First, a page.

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Nearly a decade after the terrorist attacks of September 11, 2001, the CIA is leading the fight against Al-Qaeda and its extremist allies. CIA is also pursuing proliferators of nuclear weapons, defending against cyber-attacks, and collecting intelligence on a range of global challenges.
How does a secret intelligence agency operate in a free and open society? What are the legal rules governing intelligence activities? And how does the CIA work to protect our country while abiding by the Constitution and upholding our values?
Leon Panetta has been grappling with such questions since he became the 19th director of the Central Intelligence Agency on February 13, 2009.
As director, he leads the agency and manages human intelligence and open-source collection programs on behalf of the intelligence community.
Panetta has dedicated much of his life to public service. Before joining the CIA, he spent 10 years co-directing with his wife, Sylvia, the Leon and Sylvia Panetta Institute for Public Policy, based at California State University, Monterey Bay. The institute is a nonpartisan, not-for-profit center that seeks to instill in young men and women the virtues and values of public service.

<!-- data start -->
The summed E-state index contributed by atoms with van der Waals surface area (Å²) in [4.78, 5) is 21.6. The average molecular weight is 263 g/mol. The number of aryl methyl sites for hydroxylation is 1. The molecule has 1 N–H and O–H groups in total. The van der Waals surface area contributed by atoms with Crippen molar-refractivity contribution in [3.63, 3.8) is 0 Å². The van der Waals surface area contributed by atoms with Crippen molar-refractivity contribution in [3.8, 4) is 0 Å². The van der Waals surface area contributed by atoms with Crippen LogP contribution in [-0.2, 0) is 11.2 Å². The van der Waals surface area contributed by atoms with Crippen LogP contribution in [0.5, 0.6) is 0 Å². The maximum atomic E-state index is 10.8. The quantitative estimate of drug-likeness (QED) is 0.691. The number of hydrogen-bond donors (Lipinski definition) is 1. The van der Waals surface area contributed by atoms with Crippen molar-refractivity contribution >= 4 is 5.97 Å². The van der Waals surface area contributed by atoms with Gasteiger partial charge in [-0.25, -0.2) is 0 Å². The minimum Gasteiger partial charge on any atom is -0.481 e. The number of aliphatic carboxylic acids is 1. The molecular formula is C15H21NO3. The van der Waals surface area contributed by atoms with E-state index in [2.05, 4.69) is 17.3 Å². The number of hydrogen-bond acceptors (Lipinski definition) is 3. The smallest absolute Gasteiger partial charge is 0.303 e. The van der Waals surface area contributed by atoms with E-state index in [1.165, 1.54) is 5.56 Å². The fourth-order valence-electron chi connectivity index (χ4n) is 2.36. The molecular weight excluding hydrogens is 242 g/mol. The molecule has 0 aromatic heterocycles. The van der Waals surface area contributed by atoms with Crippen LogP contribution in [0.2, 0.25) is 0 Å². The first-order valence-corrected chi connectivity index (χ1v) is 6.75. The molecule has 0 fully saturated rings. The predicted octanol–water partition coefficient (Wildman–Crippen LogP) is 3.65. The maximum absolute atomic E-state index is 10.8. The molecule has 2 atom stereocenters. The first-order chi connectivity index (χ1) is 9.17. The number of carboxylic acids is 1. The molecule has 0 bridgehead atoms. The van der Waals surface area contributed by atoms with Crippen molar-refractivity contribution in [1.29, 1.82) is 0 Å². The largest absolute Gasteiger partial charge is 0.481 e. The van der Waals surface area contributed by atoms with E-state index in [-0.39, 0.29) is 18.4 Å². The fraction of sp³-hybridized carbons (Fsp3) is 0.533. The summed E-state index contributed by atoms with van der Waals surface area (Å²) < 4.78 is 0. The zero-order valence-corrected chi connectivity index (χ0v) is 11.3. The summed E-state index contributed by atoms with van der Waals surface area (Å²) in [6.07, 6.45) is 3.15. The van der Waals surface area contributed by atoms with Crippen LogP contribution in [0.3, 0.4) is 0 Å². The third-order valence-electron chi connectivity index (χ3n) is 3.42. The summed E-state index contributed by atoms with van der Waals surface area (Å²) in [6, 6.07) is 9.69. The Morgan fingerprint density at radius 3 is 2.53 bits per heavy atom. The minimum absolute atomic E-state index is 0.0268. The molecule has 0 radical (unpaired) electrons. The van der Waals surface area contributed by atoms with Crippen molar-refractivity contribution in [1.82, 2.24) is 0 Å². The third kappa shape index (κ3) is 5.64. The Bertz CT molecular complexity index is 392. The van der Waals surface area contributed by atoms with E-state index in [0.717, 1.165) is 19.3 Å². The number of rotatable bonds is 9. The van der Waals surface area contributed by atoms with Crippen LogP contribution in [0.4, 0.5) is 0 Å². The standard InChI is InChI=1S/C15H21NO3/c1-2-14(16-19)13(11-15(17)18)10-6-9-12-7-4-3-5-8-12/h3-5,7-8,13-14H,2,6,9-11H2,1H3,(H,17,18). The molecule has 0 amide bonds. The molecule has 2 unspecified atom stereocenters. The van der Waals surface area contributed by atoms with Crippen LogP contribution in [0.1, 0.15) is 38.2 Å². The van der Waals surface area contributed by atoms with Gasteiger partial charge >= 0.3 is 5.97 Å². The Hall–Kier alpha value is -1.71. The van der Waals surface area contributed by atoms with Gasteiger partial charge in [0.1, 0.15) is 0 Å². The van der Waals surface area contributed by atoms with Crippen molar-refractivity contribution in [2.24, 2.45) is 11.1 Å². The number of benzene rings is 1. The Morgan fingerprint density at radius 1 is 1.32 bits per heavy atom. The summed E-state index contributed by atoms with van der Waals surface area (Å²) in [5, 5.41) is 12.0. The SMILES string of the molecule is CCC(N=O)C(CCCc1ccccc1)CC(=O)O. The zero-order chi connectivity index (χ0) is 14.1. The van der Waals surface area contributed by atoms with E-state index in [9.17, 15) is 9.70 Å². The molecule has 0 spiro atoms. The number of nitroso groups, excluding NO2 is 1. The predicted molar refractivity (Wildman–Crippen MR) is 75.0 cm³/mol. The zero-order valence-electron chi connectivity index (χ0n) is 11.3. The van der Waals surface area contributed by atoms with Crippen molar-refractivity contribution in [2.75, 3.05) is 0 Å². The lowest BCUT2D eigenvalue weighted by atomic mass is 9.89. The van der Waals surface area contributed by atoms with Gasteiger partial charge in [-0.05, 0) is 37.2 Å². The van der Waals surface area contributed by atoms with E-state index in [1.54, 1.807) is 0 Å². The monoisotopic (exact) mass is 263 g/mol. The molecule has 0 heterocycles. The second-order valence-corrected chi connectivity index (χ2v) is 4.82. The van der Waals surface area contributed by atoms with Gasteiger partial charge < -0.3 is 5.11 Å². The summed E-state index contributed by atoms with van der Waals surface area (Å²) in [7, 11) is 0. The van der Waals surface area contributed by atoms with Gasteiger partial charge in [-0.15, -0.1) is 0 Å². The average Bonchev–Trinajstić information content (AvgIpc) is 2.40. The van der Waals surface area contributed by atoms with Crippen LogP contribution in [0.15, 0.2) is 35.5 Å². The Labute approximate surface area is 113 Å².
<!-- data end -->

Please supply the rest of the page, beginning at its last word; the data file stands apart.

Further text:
In March 2006, he was chosen as a member of the Iraq Study Group, a bipartisan committee established at the urging of Congress to conduct an independent assessment of the war in Iraq. From 1994 to 1997, Panetta served as Chief of Staff to President Clinton. Prior to that, he was director of the Office of Management and Budget, a position that built on his years of work on the House Budget Committee.
Panetta represented California’s 16th (now 17th) Congressional District from 1977 to 1993, rising to Budget Committee chairman during his final four years in Congress.
He holds a bachelor’s degree in political science and a law degree, both from Santa Clara University.
Join us for a conversation with Leon Panetta on national security and the law. Get ticket information.